One of the nicest thing in my life is my garden. I always had one, no matter where or how I lived; little tiny gardens in my window, a somewhat larger one on the balcony, or even a few different ones when I live in a house surrounded by land. When I feel depleted or exhausted I go into my garden to replenish; smell a flower or a herb, replant something, clear some weeds…having my hands touch the earth is soothing and healing. I can spend hours in my garden and I love all the scents!
For an outside garden I have found it takes 5 years to reach balance, that is when the garden has found its rhythm. Some plants have an affinity for each-other and thrive together – in my garden the most obvious at the moment are the different thymes that are so loved by the roses…I can feel their harmony.
Some plants just can’t stand each-other – lately it has been the rosemary and parsley – and need to be moved apart. Other plants are okay, but not happy and it takes me some time to realize that they need other neighbors. It also happens that plants shrivel up and die, very quickly, when they are not happy. When a new plant comes to my garden, I place it in different spots, with different “friends” to see where it is the happiest, it actually perks up when it hits the right spot. I tried, at one point, to plan my garden – to no avail. The plants, herbs and flowers were not always happy with my planning and I had to start moving things around a bit. This is why it takes time…plants live, breath and have different personalities; I’ve got the pushy roses, the shy ones and the very careful, sensitive ones. They are all roses but oh so different in character. I had a beautiful Aquilegia that just shriveled up and barely survived, so I moved her to the back-garden which is wilder and rougher…she has now become a huge family, lining the neighbors wall and thriving with high grasses, blackberries and nettels…she likes the wild life!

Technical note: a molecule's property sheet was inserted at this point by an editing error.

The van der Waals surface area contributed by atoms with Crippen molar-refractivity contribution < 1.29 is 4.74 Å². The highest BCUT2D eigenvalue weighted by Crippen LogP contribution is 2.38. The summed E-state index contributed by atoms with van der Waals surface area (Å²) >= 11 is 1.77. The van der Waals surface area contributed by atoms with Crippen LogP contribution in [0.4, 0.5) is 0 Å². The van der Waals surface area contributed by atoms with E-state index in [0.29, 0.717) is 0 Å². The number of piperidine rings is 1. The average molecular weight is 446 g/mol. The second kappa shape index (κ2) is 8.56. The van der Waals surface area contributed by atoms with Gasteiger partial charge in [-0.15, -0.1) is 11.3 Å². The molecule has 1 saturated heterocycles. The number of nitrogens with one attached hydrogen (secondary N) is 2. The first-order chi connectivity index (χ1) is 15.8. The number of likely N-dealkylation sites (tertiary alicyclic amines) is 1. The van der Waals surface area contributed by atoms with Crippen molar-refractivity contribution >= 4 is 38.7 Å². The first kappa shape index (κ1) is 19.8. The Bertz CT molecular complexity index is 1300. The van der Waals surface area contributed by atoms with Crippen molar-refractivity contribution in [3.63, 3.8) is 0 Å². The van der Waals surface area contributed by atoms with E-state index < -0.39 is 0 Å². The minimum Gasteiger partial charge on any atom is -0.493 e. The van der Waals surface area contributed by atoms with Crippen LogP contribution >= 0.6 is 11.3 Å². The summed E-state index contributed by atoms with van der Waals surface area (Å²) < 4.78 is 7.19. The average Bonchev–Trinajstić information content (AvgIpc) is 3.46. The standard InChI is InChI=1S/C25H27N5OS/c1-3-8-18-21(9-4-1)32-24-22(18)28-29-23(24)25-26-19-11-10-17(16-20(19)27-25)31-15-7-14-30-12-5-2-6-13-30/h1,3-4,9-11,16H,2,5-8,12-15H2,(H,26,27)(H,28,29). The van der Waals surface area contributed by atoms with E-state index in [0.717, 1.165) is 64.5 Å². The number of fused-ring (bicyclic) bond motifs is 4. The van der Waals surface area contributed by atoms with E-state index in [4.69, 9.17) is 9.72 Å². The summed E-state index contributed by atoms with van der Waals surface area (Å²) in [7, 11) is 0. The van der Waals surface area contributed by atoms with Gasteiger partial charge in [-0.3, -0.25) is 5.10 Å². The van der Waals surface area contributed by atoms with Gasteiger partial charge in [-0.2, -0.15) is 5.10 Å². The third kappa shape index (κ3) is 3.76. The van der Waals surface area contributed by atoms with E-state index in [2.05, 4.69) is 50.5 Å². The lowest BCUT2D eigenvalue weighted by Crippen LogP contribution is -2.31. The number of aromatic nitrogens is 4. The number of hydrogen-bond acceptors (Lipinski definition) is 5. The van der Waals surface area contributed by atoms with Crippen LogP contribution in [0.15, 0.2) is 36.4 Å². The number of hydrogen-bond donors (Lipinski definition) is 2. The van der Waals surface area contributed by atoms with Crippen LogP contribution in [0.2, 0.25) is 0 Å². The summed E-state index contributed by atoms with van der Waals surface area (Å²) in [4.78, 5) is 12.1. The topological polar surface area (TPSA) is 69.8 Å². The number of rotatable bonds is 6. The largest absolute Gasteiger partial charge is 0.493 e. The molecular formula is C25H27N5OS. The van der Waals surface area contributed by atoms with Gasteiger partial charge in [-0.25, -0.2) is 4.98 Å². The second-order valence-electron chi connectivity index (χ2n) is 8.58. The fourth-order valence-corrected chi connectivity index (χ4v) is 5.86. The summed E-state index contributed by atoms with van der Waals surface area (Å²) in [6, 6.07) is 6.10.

Most of my berries live in a totally wild area behind my house. It is a tiny jungle of currants, black and red, gooseberries and raspberries mixed up with a jumble of vague bushes. Each year they deliver such an abundance of fruit that it keeps us with jam and juice for the entire winter season. Once I tried “cleaning up” the jungle a bit, that year we had no berries… so I go with the flow and allow it to happen as it will. Sometimes the plants that arrive chez moi are hot-house bred and they almost always need to die the first season, no matter how diligently I try to nurse them, only to come back with a vengeance the year after. Some of the stuff in my garden just moved in by itself and stayed, chatting happily away with the neighbor.
We don’t create our gardens, we open a space where creation is allowed and then it happens. This is my best tip for stress-management 🙂